Dublin, Ireland Launch of ATD Fourth World 2017 Stop Poverty Campaign
On 12 February, ATD Fourth World Ireland, along with many other countries around the world, held launch events for the global Stop Poverty campaign.
The day began with the symbolic launch of the Stop Poverty call to action. At the Human Rights and Poverty Stone at Custom House Quay in Dublin, a ceremony took place calling on people to demonstrate their support.
At this site of yearly ceremonies to mark the World Day for Overcoming Poverty, ATD Fourth World urged giving symbolic support to people in poverty by signing the online call to action.
Among the hundreds of people who have already signed the call to action are the Northern-Irish Nobel Prize winner Mairead Maguire and several other well-known Irish social justice activists:
- Sister Stanislaus Kennedy, Founder of Focus Ireland
- Anastasia Crickley, President of the UN Committee for the Elimination of Racial Discrimination
- Father Peter McVerry SJ, Founder of Peter McVerry Trust, activist for homeless young people
- Fintan Farrell, Former Director of the European Anti-Poverty Network.
In attendance at the Custom House Quay ceremony were Maureen O’Sullivan, member of the Irish Parliament where she serves as Vice-Chair of the Foreign Affairs Committee as well as Hugh Frazer, first director of the Irish Combat Poverty Agency and currently a leading European expert on social policy.
Following the ceremony, a group of activists and supporters gathered at the ATD Fourth World office in Dublin to watch a 1987 video interview with Joseph Wresinski, founder of ATD Fourth World. The Stop Poverty campaign launch coincides with the centenary of the birth of Joseph Wresinski (1917-1988), the inspirational figure behind the development of the 2012 UN Guiding Principles on Human Rights and Extreme Poverty. Born himself in a disadvantaged and marginalized community, Wresinski dedicated his life to advocating for people living in extreme poverty.
The video led to a lively discussion during which ATD Fourth World activists talked about their own experiences of poverty. Watching Wresinski talk proudly about his mother’s struggles and the way he was treated at school as a child helped people feel comfortable describing some of the things they have gone through and how their lives have changed for the better.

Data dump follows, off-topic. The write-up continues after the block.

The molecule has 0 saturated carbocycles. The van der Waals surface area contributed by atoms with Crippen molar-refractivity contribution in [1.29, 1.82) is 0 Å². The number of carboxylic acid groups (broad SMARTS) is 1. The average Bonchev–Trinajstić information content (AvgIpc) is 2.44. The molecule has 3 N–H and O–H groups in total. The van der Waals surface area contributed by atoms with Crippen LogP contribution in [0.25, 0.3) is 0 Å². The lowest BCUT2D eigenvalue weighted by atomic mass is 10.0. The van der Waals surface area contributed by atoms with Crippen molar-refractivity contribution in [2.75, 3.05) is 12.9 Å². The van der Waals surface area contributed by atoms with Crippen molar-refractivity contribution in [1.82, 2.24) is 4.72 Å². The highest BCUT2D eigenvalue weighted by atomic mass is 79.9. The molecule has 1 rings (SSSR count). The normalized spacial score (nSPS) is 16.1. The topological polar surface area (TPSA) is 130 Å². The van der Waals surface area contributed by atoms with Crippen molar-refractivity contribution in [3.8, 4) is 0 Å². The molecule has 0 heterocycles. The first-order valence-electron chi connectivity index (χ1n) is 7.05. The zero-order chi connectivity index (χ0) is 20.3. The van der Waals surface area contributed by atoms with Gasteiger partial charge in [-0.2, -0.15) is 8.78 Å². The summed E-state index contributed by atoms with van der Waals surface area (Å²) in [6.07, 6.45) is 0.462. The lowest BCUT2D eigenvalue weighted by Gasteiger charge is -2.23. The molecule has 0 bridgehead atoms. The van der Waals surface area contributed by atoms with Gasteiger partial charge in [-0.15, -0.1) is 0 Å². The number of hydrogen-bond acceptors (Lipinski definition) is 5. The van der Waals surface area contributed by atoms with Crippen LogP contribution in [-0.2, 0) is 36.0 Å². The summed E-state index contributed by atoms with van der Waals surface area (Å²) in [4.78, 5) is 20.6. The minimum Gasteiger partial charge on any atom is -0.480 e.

One central element of the Stop-Poverty campaign is the collection of “Stories of Change” that show poverty is not inevitable if people work together and support one another.
The day concluded with a program at Saint Francis Xavier Church. Father Peter McVerry SJ, who has been active in the struggle against homelessness in Ireland for decades, led a mass in honor of Joseph Wresinski. He described how Wresinski understood that people in poverty want to feel that others are not looking down on them. More than handouts, they need to know that people in their neighborhoods, workplaces, schools, etc. believe in them and are ready to be supportive. After a reading of Wresinski’s famous address on the occasion of the first World Day for Overcoming Poverty, members of the audience wrote on a card the name of a person experiencing poverty who was in their thoughts. One by one, people brought these cards forward and placed them at the foot of the alter.
In attendance at the evening program were representatives of the Polish, Spanish, and French embassies in honor of Wresinski’s Polish Mother, Spanish Father, and French siblings: Mr Lionel Paradisi-Coulouma, First Advisor of the French Ambassador; Ms Katarzyna Smoter, Consul at the Polish Embassy; and Mr Carlos Lucini, Counsellor of the Spanish Embassy.
Choral concerts held around the world are a central element of the Stop Poverty campaign. During the evening program, the Gardiner Street Gospel Choir performed one of the first of these concerts. Particularly striking was their version of “Man in the Mirror,” a song by Michael Jackson that reminds everyone of the choices they make every day, and the opportunity each day brings “to make the world a better place”:
I see kids in the street, with not enough to eat
Who am I to be blind? Pretending not to see their needs…
I’m starting with the man in the mirror
I’m asking him to change his ways
If you want to make the world a better place
Take a look at yourself and make a change
For more information about ATD Fourth World in Ireland, click here.
ATD Fourth World Ireland’s, “Wresinski Legacy” project is supported by a small grant from the French Parliament.